Engine Breakin.. the up and comming method - RCCanada - Canada Radio Controlled Hobby Forum
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Old 05-07-2005, 05:40 PM   #1
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Engine Breakin.. the up and comming method

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For those of you that have a set break in method, you may want to read this.. it is becoming "the way"

I know some of us do it this way (not me yet) and swear by it.. I will be doing it on my next engine..


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Old 05-07-2005, 06:06 PM   #2
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ill be doing the same good to know thanks
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Old 06-06-2005, 08:04 AM   #3
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that is basically the exact break in procedure that fantom says to do. in the manual it says a lot about heat cycling and why it is better.

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Old 06-06-2005, 10:45 AM   #4
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I copied what they had to here to make it easier to read. www.rbmods.com/home.php for more stuff from them.

Engine Tempering & Engine Breakin
Reprinted From S-Grid with Stephen Bess's permission</B>

If you are still idling at least a tank through during break-in, you're using the old-school accepted method (still works well for some!) but it's not the method that the top engine guys (Ron Paris, Dennis Richey, Rody Roem, Michael Salven are just a few I've spoken personally with about this) recommend anymore.

From the very 1st time you start your engine, plop the car on the ground & begin running it in a parking lot in 2-3 minute intervals, tuned only *slightly rich* getting the temps up in the 200F range on a normal day. Every 2-3 minutes, shut the engine down & let it cool completely with the piston at BDC, and then fire it back up; continue this cycle until you've run 15 min or so, and then bump up to 3-4 minute intervals. Vary the RPM and don't be afraid to get the temps in the 200's. What you want is heat cycling of the components without the incredible stress that comes with breaking an engine in when it's overly rich & cold. After cycling the engine in this manner for about 20-25 total minutes, it'll be ready for the track and race tuning. I realize this method goes against the old-school "idle on the box" routine, but you'll be amazed once you've completed this break-in routine, your engine will still have amazing pinch w/out sticking at the top AND your engine's compression will last far longer than it will with the "old school" method.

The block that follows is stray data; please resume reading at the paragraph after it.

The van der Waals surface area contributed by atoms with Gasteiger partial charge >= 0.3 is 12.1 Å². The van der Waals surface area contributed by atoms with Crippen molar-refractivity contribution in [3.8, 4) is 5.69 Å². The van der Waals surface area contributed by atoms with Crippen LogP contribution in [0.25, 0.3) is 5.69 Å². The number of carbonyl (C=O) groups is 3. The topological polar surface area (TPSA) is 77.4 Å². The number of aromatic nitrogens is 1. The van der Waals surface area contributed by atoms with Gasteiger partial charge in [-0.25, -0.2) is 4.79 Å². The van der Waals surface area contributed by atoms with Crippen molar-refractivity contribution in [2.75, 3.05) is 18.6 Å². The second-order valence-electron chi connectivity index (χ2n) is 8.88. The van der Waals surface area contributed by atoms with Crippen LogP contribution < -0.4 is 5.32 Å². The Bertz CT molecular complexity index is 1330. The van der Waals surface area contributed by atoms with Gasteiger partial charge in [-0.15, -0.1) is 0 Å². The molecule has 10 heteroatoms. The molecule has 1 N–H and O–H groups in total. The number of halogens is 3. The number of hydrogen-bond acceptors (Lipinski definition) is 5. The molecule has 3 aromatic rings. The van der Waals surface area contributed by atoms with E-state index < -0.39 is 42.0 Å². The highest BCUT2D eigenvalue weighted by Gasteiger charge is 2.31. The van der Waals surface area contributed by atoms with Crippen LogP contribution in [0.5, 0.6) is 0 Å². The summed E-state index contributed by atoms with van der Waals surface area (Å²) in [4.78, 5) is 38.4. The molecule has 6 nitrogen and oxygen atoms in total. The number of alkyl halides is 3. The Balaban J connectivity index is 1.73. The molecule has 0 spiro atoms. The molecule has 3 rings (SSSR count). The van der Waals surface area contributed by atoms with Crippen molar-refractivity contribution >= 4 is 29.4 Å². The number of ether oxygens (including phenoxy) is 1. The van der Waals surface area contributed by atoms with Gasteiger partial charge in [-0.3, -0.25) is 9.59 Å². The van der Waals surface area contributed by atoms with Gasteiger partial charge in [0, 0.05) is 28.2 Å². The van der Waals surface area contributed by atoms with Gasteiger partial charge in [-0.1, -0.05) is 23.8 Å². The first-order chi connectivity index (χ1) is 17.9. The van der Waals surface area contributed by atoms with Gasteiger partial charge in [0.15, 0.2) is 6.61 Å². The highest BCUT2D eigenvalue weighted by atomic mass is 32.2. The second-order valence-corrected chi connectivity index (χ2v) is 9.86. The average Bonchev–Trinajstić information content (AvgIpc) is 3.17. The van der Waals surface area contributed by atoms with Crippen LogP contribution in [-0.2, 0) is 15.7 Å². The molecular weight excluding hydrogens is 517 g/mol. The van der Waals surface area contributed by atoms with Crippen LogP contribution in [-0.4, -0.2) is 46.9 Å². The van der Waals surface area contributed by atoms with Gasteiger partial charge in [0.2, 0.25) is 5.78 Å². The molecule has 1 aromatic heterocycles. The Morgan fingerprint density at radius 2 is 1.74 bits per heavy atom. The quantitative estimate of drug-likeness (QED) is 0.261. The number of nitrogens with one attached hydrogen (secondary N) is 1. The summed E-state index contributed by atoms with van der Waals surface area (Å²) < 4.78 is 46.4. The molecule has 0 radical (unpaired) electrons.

You say you run the engine at "factory settings" for the first FIVE tanks? That alone causes lots of stress, as the factory engine settings are very rich on every engine I've ever owned or tuned. The piston & sleeve haven't expanded to operating temps, and every time the engine turns over, the piston slams into the pinch zone at TDC. The not-so-surprising result can be a cracked con-rod at the crank pin--that's where the majority of the stresses occur as the engine turns over. I've only heard of about 6-8 engines breaking con-rods, and they're ALWAYS during the first gallon...and almost every time it's because the guys have performed the break-in procedure you described. Doesn't seem like a mystery as to why it's happening. Drawing out the break-in routine really stresses the engine & actually wears away compression along the way. This method I've outlined will feel weird at every step, but after you try it once, you'll notice a big difference in your engine's performance & lifespan.

Rick Brake RB Mods
Hope this helps; give this break-in method a shot--you have nothing to gain except longer life & more power